I'm sitting in the small lounge of my Accra apartment with my dad. He's recovering from another eventful day, leaning back on one of the bamboo chairs, a gentle breeze ruffling the vibrant pink and green African print curtains behind him.
With the demise of video and record stores around the country, Stacey Knott recalls her days working in two of the most coveted jobs for teens in Nelson. Whenever I had the chance, I would look at Johnny's United Video membership, see when his rentals were due back, and attempt to be in the store on that day.
STACEY KNOTT Whisky's image has changed. It's gone from a tough, manly drink, to a trendy tipple for the younger generations. So, in an attempt to be en vogue with my generation, I decided I needed to become a whisky connoisseur, and fast.
AMY RIDOUT AND STACEY KNOTT For years, a visit to London involved milling around Trafalgar Square, clogging up The Mall in the vain hope of seeing The Queen and standing on Westminster Bridge, tipping your head back at Big Ben.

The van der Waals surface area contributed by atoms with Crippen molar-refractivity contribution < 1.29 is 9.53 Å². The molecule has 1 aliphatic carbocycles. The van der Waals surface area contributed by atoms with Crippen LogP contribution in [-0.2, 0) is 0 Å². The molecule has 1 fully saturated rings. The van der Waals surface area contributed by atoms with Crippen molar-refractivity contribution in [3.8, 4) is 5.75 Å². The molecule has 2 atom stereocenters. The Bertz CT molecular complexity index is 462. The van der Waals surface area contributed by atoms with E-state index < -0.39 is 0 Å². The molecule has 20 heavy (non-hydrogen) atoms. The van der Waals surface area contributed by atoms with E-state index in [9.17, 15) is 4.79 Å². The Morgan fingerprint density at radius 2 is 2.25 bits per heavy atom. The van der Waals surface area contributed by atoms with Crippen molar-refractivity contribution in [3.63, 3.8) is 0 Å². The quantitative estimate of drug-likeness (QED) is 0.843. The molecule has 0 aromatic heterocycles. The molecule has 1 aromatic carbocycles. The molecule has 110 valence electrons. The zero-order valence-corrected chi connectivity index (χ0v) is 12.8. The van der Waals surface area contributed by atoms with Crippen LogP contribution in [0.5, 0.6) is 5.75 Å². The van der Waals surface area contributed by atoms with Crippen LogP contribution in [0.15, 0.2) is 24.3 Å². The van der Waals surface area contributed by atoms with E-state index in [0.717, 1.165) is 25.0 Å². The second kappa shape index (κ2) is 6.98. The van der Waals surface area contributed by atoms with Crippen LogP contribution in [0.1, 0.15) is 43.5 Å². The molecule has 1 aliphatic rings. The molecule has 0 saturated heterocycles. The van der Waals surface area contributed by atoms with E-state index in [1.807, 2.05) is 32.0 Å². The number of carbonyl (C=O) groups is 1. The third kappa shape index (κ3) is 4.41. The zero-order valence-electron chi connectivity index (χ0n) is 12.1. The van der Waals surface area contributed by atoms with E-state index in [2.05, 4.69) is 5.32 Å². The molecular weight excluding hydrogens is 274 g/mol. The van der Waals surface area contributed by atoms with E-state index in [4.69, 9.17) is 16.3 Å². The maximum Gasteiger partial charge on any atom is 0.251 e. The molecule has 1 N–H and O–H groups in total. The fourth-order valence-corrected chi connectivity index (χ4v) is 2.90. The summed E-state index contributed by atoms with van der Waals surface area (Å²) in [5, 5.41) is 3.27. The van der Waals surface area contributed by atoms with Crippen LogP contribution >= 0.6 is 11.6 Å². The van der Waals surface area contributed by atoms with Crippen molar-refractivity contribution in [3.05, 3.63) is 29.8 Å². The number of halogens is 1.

As soon as I exited Heathrow Airport and got on the Piccadilly tube line, I unwittingly signalled myself as just another trashy young New Zealander relocating to London. I wasn't wearing jandles, didn't have the New Zealand flag sewn onto my backpack, or an "I love Aotearoa" T-shirt on, but in my over-tired state I laughed out loud at the town the direction the train was going in - Cockfosters.
It's late summer, just past peak tourist season, when I leave my grimy East London home to soak up the last of summer in Rome and Paris. With my younger sister in tow, we wine, dine, sightsee and shop but all on a shoestring budget of €50 (about NZ$80) a day.
The New St building with the striking mosaic on the front was at the hub of many Nelson teenagers' lives until its closure last year. With demolition set to begin today, Stacey Knott revisits an old stomping ground It's just a building . . .